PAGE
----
5 Keys to Securely Winterizing Your Pool


If you have a relatively new pool constructed by a swimming pool builder, you are most likely wondering how you can best winterize it now that the weather is changing. As overwhelming as it may seem, the key factors to securely winterizing your pool are generally the same for both chlorine and salt water pools. Below are five key considerations to safely winterize your pool.

Start by cleaning the pool since grime and residue can stain a vinyl liner if left on it while the water is sitting stagnant. Excellent biodegradable cleaners are available if you will need more than a brush. While a pool vacuum makes cleaning a lot easier, elbow grease is sufficient if you have the time.

1. Chemical balancing

You need to balance the water chemistry at least a week before closing your pool. Winterizing chemicals work more effectively and will keep the pool water stable if it is ideally balanced. Since water tends to turn unhealthy over the winter, chemical balancing is arguably the most important step when winterizing your pool, particularly for temperatures that fluctuate around freezing.

Pool winterizing kits have the necessary components including a sequestering agent, algaecide, and oxidizer. Chemical balancing prevents your water from quickly turning ugly once the conditions become ideal for algae and other microorganisms as temperatures drop.

Drain the water to about 6-inches below the return jets and skimmer line after balancing your pool and adding winter chemicals. Leaving some water is recommended since pools are more susceptible to damage during winter when empty.

2. Hardware preparation

Remove and clean the cartridges if you have a cartridge filter or D.E. filters. For a sand pool filter, clean out the filter sand by running a backwash. Do a complete rinse if necessary.

Turn the main power supply off and disconnect every hose from the pump, skimmer, filter, and salt water system. Remove all valves to allow for complete draining. Ensure no water remains in any detached pipe or valve to prevent potential damage. Leave them open to allow air circulation and evaporation. You can use a shop vacuum or industrial blower to forcefully blow out any water that won’t empty from your plumbing.

Extreme weather can cause unimaginable damages. Removing every accessory and anything attached to your pool that is at risk is, therefore, important. Remember to store all your pool accessories indoors.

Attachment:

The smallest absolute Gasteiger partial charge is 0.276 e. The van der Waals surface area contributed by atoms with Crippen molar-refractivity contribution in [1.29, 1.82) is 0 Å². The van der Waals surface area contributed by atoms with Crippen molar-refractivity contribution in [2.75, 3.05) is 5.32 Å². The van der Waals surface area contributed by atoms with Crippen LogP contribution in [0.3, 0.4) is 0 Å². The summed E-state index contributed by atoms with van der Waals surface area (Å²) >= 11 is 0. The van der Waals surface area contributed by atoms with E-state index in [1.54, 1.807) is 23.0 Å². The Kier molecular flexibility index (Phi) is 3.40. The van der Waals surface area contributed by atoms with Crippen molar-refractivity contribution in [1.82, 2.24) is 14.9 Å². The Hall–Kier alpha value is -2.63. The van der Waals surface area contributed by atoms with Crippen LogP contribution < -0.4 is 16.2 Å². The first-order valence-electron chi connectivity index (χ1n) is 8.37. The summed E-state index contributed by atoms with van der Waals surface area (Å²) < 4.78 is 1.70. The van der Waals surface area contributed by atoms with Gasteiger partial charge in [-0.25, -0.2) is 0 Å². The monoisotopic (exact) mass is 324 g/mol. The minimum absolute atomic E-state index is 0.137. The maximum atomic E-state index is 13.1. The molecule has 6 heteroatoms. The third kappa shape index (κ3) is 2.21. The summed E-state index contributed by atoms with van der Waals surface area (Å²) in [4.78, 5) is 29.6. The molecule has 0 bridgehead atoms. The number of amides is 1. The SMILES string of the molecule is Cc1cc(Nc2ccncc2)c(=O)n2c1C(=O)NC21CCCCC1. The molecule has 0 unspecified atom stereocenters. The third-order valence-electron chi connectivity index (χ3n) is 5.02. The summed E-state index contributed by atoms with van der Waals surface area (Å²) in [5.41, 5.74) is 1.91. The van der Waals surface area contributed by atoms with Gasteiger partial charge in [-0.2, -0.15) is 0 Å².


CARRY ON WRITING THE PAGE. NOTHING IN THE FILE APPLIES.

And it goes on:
3. Salt cell preparation

If available, set the chlorine generator to “winter” for salt water pool systems. If the feature is unavailable, remove the battery and store it inside throughout winter. Most chlorine generators feature a detachable electrolytic cell that you can remove by simply unscrewing the end caps. It is also a good time to clean the cell and start getting into the habit for every other time you winterize your pool.

4. Prevent freezing damage

The stress caused by freezing water often leads to structural damages, but you can prevent this by floating an air pillow in the center of your pool. Air pillows help to distribute the pressure caused by freezing water, effectively preventing structural damage. As such, air pillows are a necessity, especially in the areas that experience temperatures below 14°F.

5. Winter cover

Install and securely tie down a high-quality cover fitting the dimensions of your pool. By preventing dirt and debris from getting into your pool, a pool cover ensures the work you put into winterizing your pool pays off. Since cover clips might be necessary to prevent it from coming off, getting a high-quality cover is important, particularly in areas that experience extreme temperatures and strong winds.

With their somewhat trampoline appearance, security covers are the best pool covers currently available. Spring-loaded straps connect to these covers and anchor into the concrete, holding them in place. Security covers can also hold a lot of weight and are quite durable. Automatic covers, on the other hand, are held down with water bags and made of tarp like material that can only last 1–3 seasons.

While we hope the winterizing guide above helps you to achieve a clean and fully functioning pool in the spring, referring to the manual that comes with your equipment for detailed instructions is important since some instructions can be specific to your pool hardware or system.


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